Background: A freestanding children's hospital evaluated the impact of a patient safety program on serious safety events (SSEs) and hospital-acquired conditions (HACs). Methods: The No Harm Patient Safety Program was developed throughout the organization using a multifaceted approach that included safety moments, leadership rounding, cause analysis changes, event reporting enhancements, error prevention training, leadership training, identifying priority HACs, Eye on Safety Campaign, and safety coaches. The organization set strategic goals for improvement of SSEs and priority HACs. Results: The rate of SSEs decreased from 0.19 in 2014 to 0.09 in 2015. The rate significantly declined from 2015 to 2016 to a rate of 0.00, for a rate difference of −0.00009 (95% confidence interval [CI]: −0.00016, −0.00002; p = 0.012). The organization reached two years without an SSE in July 2017. The central line–associated bloodstream infection rate significantly declined from 2.8 per 1,000 line-days in 2015 to 1.6 in 2016, for a difference of −0.00118 (95% CI: −0.002270, −0.00008; p = 0.036). Surgical site infection rates declined from a 2015 rate of 3.8 infections per 100 procedures to a 2016 rate of 2.6 (p = 0.2962), and catheter-associated urinary tract infection rates declined from a 2015 rate of 2.7 per 1,000 catheter-days to a 2016 rate of 1.4 (p = 0.2770). Conclusion: The No Harm Patient Safety Program was interwoven into the organization's strategic mission and values, and key messaging was used to purposefully tie the many interventions being implemented back to it. These interventions were associated with improvements in patient safety outcomes.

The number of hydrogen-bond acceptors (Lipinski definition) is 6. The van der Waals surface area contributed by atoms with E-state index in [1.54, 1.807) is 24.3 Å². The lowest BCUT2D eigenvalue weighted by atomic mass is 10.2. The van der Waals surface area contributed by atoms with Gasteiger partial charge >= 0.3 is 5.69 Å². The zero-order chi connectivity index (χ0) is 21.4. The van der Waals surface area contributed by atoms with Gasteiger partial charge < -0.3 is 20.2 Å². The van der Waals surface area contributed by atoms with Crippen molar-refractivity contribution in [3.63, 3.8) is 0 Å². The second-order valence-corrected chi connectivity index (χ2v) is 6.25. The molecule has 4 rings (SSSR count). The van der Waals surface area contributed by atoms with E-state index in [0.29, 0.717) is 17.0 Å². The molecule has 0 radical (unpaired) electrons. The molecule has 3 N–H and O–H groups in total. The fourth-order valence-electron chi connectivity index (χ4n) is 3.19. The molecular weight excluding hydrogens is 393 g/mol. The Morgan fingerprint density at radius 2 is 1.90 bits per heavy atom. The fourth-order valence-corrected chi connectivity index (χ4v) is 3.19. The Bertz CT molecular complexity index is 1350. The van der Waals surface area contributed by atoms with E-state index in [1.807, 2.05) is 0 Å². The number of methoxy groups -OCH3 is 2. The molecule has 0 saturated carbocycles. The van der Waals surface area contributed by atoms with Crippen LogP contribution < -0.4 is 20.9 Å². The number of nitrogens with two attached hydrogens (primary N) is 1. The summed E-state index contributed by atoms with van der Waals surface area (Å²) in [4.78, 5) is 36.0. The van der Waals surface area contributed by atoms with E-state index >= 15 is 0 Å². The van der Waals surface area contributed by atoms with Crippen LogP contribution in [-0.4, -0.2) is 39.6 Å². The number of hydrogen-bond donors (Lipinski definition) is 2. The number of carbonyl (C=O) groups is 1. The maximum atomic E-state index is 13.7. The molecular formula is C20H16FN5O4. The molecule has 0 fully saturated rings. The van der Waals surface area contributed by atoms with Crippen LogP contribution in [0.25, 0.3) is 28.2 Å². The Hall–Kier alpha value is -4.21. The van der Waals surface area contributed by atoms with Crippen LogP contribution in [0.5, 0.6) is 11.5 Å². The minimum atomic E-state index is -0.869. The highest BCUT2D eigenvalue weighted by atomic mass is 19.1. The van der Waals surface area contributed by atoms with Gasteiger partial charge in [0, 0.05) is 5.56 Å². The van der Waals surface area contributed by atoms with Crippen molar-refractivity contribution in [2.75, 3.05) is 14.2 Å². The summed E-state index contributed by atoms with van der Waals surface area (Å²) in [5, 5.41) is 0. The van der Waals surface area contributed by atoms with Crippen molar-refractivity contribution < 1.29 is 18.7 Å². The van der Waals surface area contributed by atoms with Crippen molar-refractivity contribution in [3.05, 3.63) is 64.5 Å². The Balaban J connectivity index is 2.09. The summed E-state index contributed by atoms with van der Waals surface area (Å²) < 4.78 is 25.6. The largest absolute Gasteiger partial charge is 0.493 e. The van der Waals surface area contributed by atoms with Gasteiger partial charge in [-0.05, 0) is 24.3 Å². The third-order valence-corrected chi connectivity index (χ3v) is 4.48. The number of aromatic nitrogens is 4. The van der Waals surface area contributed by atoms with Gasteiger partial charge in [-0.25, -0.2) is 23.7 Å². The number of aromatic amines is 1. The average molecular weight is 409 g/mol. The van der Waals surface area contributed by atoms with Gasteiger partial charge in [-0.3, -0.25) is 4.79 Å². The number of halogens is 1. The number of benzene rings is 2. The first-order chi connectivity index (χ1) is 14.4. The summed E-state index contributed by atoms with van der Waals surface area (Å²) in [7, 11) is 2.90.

|Original language||English (US)|
|Number of pages||7|
|Journal||Joint Commission Journal on Quality and Patient Safety|
|State||Published - Jun 2018|
ASJC Scopus subject areas
- Leadership and Management